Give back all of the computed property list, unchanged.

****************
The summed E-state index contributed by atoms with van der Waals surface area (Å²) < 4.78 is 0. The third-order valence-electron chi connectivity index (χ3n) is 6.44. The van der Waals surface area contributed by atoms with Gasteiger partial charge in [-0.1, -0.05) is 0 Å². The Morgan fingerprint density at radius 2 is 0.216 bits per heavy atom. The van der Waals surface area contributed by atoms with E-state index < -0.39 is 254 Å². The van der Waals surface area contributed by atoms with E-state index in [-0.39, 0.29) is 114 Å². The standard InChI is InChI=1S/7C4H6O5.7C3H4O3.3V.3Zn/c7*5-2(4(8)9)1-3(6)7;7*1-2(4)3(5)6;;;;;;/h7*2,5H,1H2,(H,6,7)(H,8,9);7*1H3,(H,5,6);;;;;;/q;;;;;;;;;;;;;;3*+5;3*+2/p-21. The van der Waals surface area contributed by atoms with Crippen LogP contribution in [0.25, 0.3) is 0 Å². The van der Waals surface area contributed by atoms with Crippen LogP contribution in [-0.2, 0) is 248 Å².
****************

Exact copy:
The summed E-state index contributed by atoms with van der Waals surface area (Å²) < 4.78 is 0. The third-order valence-electron chi connectivity index (χ3n) is 6.44. The van der Waals surface area contributed by atoms with Gasteiger partial charge in [-0.1, -0.05) is 0 Å². The Morgan fingerprint density at radius 2 is 0.216 bits per heavy atom. The van der Waals surface area contributed by atoms with E-state index < -0.39 is 254 Å². The van der Waals surface area contributed by atoms with E-state index in [-0.39, 0.29) is 114 Å². The standard InChI is InChI=1S/7C4H6O5.7C3H4O3.3V.3Zn/c7*5-2(4(8)9)1-3(6)7;7*1-2(4)3(5)6;;;;;;/h7*2,5H,1H2,(H,6,7)(H,8,9);7*1H3,(H,5,6);;;;;;/q;;;;;;;;;;;;;;3*+5;3*+2/p-21. The van der Waals surface area contributed by atoms with Crippen LogP contribution in [0.25, 0.3) is 0 Å². The van der Waals surface area contributed by atoms with Crippen LogP contribution in [-0.2, 0) is 248 Å².